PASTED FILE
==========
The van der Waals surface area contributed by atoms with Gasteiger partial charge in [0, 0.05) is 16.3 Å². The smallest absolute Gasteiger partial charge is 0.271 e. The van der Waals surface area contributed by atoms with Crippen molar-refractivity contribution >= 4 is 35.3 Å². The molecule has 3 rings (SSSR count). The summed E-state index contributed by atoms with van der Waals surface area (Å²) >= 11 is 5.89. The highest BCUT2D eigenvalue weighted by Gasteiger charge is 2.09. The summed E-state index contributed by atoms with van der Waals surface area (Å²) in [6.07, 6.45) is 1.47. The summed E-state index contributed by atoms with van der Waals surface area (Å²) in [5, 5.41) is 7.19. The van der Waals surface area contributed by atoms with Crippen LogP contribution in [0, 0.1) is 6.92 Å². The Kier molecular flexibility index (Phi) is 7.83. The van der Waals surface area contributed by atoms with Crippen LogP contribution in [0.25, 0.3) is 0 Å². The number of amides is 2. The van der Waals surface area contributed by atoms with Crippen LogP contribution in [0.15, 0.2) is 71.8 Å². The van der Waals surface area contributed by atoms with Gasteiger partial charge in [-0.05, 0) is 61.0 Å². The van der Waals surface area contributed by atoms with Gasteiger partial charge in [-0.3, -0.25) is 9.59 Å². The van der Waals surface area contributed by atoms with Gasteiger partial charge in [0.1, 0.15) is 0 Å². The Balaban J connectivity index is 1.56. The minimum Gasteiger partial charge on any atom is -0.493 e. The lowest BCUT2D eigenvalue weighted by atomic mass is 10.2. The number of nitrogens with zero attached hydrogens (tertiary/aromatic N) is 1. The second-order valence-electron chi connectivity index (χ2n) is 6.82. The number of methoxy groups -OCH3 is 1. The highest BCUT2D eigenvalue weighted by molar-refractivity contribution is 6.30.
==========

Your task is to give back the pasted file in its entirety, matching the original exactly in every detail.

The van der Waals surface area contributed by atoms with Gasteiger partial charge in [0, 0.05) is 16.3 Å². The smallest absolute Gasteiger partial charge is 0.271 e. The van der Waals surface area contributed by atoms with Crippen molar-refractivity contribution >= 4 is 35.3 Å². The molecule has 3 rings (SSSR count). The summed E-state index contributed by atoms with van der Waals surface area (Å²) >= 11 is 5.89. The highest BCUT2D eigenvalue weighted by Gasteiger charge is 2.09. The summed E-state index contributed by atoms with van der Waals surface area (Å²) in [6.07, 6.45) is 1.47. The summed E-state index contributed by atoms with van der Waals surface area (Å²) in [5, 5.41) is 7.19. The van der Waals surface area contributed by atoms with Crippen LogP contribution in [0, 0.1) is 6.92 Å². The Kier molecular flexibility index (Phi) is 7.83. The van der Waals surface area contributed by atoms with Crippen LogP contribution in [0.25, 0.3) is 0 Å². The number of amides is 2. The van der Waals surface area contributed by atoms with Crippen LogP contribution in [0.15, 0.2) is 71.8 Å². The van der Waals surface area contributed by atoms with Gasteiger partial charge in [-0.05, 0) is 61.0 Å². The van der Waals surface area contributed by atoms with Gasteiger partial charge in [-0.3, -0.25) is 9.59 Å². The van der Waals surface area contributed by atoms with Gasteiger partial charge in [0.1, 0.15) is 0 Å². The Balaban J connectivity index is 1.56. The minimum Gasteiger partial charge on any atom is -0.493 e. The lowest BCUT2D eigenvalue weighted by atomic mass is 10.2. The number of nitrogens with zero attached hydrogens (tertiary/aromatic N) is 1. The second-order valence-electron chi connectivity index (χ2n) is 6.82. The number of methoxy groups -OCH3 is 1. The highest BCUT2D eigenvalue weighted by molar-refractivity contribution is 6.30.